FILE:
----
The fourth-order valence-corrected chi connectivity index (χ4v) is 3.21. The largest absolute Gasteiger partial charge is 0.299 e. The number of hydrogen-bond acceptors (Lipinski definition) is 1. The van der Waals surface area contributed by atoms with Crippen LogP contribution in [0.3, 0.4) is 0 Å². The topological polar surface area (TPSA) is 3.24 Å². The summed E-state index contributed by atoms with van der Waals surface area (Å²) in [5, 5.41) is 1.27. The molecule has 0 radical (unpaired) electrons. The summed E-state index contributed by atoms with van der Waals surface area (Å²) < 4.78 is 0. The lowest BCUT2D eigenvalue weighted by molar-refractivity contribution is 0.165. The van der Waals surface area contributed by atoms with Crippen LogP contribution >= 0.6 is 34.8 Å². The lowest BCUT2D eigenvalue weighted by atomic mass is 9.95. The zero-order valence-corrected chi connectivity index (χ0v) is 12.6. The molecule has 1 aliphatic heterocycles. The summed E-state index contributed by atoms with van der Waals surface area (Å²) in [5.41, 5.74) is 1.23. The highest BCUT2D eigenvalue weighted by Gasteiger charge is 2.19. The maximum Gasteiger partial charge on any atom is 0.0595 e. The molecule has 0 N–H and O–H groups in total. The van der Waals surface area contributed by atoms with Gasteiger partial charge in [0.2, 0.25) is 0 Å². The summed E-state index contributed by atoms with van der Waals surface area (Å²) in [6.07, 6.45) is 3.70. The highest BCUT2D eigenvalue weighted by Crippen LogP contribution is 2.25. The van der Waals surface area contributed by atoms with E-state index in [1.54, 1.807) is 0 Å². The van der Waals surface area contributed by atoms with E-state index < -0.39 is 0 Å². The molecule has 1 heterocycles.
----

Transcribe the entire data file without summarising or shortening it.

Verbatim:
The fourth-order valence-corrected chi connectivity index (χ4v) is 3.21. The largest absolute Gasteiger partial charge is 0.299 e. The number of hydrogen-bond acceptors (Lipinski definition) is 1. The van der Waals surface area contributed by atoms with Crippen LogP contribution in [0.3, 0.4) is 0 Å². The topological polar surface area (TPSA) is 3.24 Å². The summed E-state index contributed by atoms with van der Waals surface area (Å²) in [5, 5.41) is 1.27. The molecule has 0 radical (unpaired) electrons. The summed E-state index contributed by atoms with van der Waals surface area (Å²) < 4.78 is 0. The lowest BCUT2D eigenvalue weighted by molar-refractivity contribution is 0.165. The van der Waals surface area contributed by atoms with Crippen LogP contribution >= 0.6 is 34.8 Å². The lowest BCUT2D eigenvalue weighted by atomic mass is 9.95. The zero-order valence-corrected chi connectivity index (χ0v) is 12.6. The molecule has 1 aliphatic heterocycles. The summed E-state index contributed by atoms with van der Waals surface area (Å²) in [5.41, 5.74) is 1.23. The highest BCUT2D eigenvalue weighted by Gasteiger charge is 2.19. The maximum Gasteiger partial charge on any atom is 0.0595 e. The molecule has 0 N–H and O–H groups in total. The van der Waals surface area contributed by atoms with Gasteiger partial charge in [0.2, 0.25) is 0 Å². The summed E-state index contributed by atoms with van der Waals surface area (Å²) in [6.07, 6.45) is 3.70. The highest BCUT2D eigenvalue weighted by Crippen LogP contribution is 2.25. The van der Waals surface area contributed by atoms with E-state index in [1.54, 1.807) is 0 Å². The van der Waals surface area contributed by atoms with E-state index < -0.39 is 0 Å². The molecule has 1 heterocycles.